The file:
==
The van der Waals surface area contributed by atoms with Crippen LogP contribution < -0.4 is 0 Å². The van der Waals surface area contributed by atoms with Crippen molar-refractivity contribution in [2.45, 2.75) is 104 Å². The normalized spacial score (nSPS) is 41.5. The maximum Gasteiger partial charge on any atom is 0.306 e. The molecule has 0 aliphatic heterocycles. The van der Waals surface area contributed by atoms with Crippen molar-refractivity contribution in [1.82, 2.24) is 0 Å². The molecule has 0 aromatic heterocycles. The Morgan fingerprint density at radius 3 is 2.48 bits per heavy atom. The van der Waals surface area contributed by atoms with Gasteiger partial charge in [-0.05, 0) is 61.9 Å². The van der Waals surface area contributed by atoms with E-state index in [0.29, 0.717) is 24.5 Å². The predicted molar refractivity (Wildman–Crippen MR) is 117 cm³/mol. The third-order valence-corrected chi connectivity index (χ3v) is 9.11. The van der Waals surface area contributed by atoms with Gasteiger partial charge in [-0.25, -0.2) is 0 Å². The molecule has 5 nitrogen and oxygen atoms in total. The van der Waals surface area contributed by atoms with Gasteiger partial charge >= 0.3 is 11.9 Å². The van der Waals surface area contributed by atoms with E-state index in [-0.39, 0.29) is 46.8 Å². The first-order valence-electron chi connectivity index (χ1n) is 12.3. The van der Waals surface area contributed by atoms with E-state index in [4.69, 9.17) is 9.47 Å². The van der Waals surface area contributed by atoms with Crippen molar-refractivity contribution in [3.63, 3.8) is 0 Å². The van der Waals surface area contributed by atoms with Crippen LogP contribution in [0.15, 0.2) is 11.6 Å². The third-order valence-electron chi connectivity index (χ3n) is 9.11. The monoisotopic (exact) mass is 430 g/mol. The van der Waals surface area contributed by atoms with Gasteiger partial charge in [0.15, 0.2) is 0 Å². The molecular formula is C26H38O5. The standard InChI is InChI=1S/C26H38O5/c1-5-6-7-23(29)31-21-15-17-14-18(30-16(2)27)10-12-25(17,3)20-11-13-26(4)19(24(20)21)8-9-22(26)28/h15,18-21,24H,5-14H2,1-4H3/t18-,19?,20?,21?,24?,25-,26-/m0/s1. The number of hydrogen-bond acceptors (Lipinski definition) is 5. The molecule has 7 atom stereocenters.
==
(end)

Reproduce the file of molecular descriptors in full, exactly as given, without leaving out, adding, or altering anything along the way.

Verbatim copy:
The van der Waals surface area contributed by atoms with Crippen LogP contribution < -0.4 is 0 Å². The van der Waals surface area contributed by atoms with Crippen molar-refractivity contribution in [2.45, 2.75) is 104 Å². The normalized spacial score (nSPS) is 41.5. The maximum Gasteiger partial charge on any atom is 0.306 e. The molecule has 0 aliphatic heterocycles. The van der Waals surface area contributed by atoms with Crippen molar-refractivity contribution in [1.82, 2.24) is 0 Å². The molecule has 0 aromatic heterocycles. The Morgan fingerprint density at radius 3 is 2.48 bits per heavy atom. The van der Waals surface area contributed by atoms with Gasteiger partial charge in [-0.05, 0) is 61.9 Å². The van der Waals surface area contributed by atoms with E-state index in [0.29, 0.717) is 24.5 Å². The predicted molar refractivity (Wildman–Crippen MR) is 117 cm³/mol. The third-order valence-corrected chi connectivity index (χ3v) is 9.11. The van der Waals surface area contributed by atoms with Gasteiger partial charge in [-0.25, -0.2) is 0 Å². The molecule has 5 nitrogen and oxygen atoms in total. The van der Waals surface area contributed by atoms with Gasteiger partial charge >= 0.3 is 11.9 Å². The van der Waals surface area contributed by atoms with E-state index in [-0.39, 0.29) is 46.8 Å². The first-order valence-electron chi connectivity index (χ1n) is 12.3. The van der Waals surface area contributed by atoms with E-state index in [4.69, 9.17) is 9.47 Å². The van der Waals surface area contributed by atoms with Crippen molar-refractivity contribution in [3.63, 3.8) is 0 Å². The van der Waals surface area contributed by atoms with Crippen LogP contribution in [0.15, 0.2) is 11.6 Å². The third-order valence-electron chi connectivity index (χ3n) is 9.11. The monoisotopic (exact) mass is 430 g/mol. The van der Waals surface area contributed by atoms with Gasteiger partial charge in [0.15, 0.2) is 0 Å². The molecular formula is C26H38O5. The standard InChI is InChI=1S/C26H38O5/c1-5-6-7-23(29)31-21-15-17-14-18(30-16(2)27)10-12-25(17,3)20-11-13-26(4)19(24(20)21)8-9-22(26)28/h15,18-21,24H,5-14H2,1-4H3/t18-,19?,20?,21?,24?,25-,26-/m0/s1. The number of hydrogen-bond acceptors (Lipinski definition) is 5. The molecule has 7 atom stereocenters.